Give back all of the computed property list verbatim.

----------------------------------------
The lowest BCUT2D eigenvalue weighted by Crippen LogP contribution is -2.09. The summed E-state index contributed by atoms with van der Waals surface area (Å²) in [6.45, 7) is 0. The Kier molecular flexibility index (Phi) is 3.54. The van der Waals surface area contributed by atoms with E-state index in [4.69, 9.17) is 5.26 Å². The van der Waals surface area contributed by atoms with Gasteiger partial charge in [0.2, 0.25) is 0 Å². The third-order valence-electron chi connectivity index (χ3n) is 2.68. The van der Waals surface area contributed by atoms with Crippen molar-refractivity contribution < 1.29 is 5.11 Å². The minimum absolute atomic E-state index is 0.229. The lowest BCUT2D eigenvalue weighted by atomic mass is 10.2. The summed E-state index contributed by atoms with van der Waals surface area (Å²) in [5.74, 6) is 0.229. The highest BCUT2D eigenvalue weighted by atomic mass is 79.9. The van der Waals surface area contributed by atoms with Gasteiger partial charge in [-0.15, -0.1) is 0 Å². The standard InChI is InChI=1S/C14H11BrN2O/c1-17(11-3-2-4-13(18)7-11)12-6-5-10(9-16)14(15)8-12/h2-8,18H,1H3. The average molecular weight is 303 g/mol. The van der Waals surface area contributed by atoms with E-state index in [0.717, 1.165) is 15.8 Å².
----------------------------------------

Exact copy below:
The lowest BCUT2D eigenvalue weighted by Crippen LogP contribution is -2.09. The summed E-state index contributed by atoms with van der Waals surface area (Å²) in [6.45, 7) is 0. The Kier molecular flexibility index (Phi) is 3.54. The van der Waals surface area contributed by atoms with E-state index in [4.69, 9.17) is 5.26 Å². The van der Waals surface area contributed by atoms with Gasteiger partial charge in [0.2, 0.25) is 0 Å². The third-order valence-electron chi connectivity index (χ3n) is 2.68. The van der Waals surface area contributed by atoms with Crippen molar-refractivity contribution < 1.29 is 5.11 Å². The minimum absolute atomic E-state index is 0.229. The lowest BCUT2D eigenvalue weighted by atomic mass is 10.2. The summed E-state index contributed by atoms with van der Waals surface area (Å²) in [5.74, 6) is 0.229. The highest BCUT2D eigenvalue weighted by atomic mass is 79.9. The van der Waals surface area contributed by atoms with Gasteiger partial charge in [-0.15, -0.1) is 0 Å². The standard InChI is InChI=1S/C14H11BrN2O/c1-17(11-3-2-4-13(18)7-11)12-6-5-10(9-16)14(15)8-12/h2-8,18H,1H3. The average molecular weight is 303 g/mol. The van der Waals surface area contributed by atoms with E-state index in [0.717, 1.165) is 15.8 Å².